Thursday, June 05, 2014

Noting the soap bubbles of internet life

This has been retitled on the front page of Salon to "Atheism's Next Phase:  Justice."

Which leaves me wondering:  is atheism a movement?  an ideology?  A non-religious religion?

From the comments at Salon, I'd say it's more like loading frogs in a wheelbarrow, or herding cats.  But we have to decide what it is before we can decide whether it is coherent enough to have a "next phase."  Like I say, from the comments at Salon, what comes to mind are frogs and cats.

What was the first phase?  Making the best-seller list?  World hegemony?  Blogging?

Even as atheists open churches for atheists, I've had atheists in my comments tell me atheism is not about being anti-religion at all, that in fact it really isn't about anything, except not being religious (which isn't about being anti-religious, apparently; though I still don't understand the distinction between "non-religious" and "atheist," especially where Dawkins and Hitchens are concerned).  But if atheism is not an ideology or a movement, how does it have a phase?

And what does atheism have to do with justice?  Unless all atheists are Sartreans now.....


  1. The deficiency of atheism when the topic is justice quickly becomes obvious when atheists discuss how atheists can pursue justice. A metaphor for that might be pouring marbles on an incline, they'll roll to the bottom unless something stops them and atheism doesn't have anything to stop them that is adequate to stop them them from going to the bottom. Perhaps those magnetic marbles are a better one because I think the tendency is for injustice to attract due to the enhanced power of attraction selfishness has.Selfishness is the force that powers injustice,selflessness is what powers justice, to set up what is,perhaps,another metaphor. I suspect that a lot of atheists who are able to act justly are more in violation of their atheism as a logically complete system than they'd like to think they are. I think they are more under the retained habits of religious thinking than they'd like to believe, though I'm open to them explaining where it comes from, otherwise.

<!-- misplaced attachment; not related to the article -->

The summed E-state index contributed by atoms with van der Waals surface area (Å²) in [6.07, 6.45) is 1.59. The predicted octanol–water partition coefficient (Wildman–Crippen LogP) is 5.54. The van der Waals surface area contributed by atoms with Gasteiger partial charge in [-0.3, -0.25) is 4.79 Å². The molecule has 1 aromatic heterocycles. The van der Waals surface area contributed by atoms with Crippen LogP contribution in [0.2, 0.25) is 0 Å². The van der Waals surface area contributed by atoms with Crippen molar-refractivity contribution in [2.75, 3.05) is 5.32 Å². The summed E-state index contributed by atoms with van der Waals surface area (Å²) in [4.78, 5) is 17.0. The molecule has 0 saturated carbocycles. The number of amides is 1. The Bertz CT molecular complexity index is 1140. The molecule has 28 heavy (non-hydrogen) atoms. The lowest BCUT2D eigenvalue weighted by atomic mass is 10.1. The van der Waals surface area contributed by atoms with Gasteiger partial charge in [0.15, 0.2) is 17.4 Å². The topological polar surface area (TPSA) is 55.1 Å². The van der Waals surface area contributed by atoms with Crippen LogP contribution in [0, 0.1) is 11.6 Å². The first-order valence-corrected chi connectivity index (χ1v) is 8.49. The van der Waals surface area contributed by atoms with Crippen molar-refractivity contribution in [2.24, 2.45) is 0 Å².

2. I've yet to come across an avowed atheist making reference to John Rawls (an obvious choice, although his work requires a leap of imagination even Sartre wouldn't require, and is essentially an argument that "we are all equal in the sight of....well, the 'original position,' which would be God if we could mention religion, or the Good if we could mention Plato, or ethics, if we could re-write Aristotle....), or Ronald Dworkin, for that matter.

    No knowledge of jurisprudence at all, in other words. Which is odd, since being rational, atheists should be interested in philosophy, especially Anglo-American philosophies.

    But all they want to do is denigrate Christianity, from what I've seen. It still seems to be the central identify of atheism.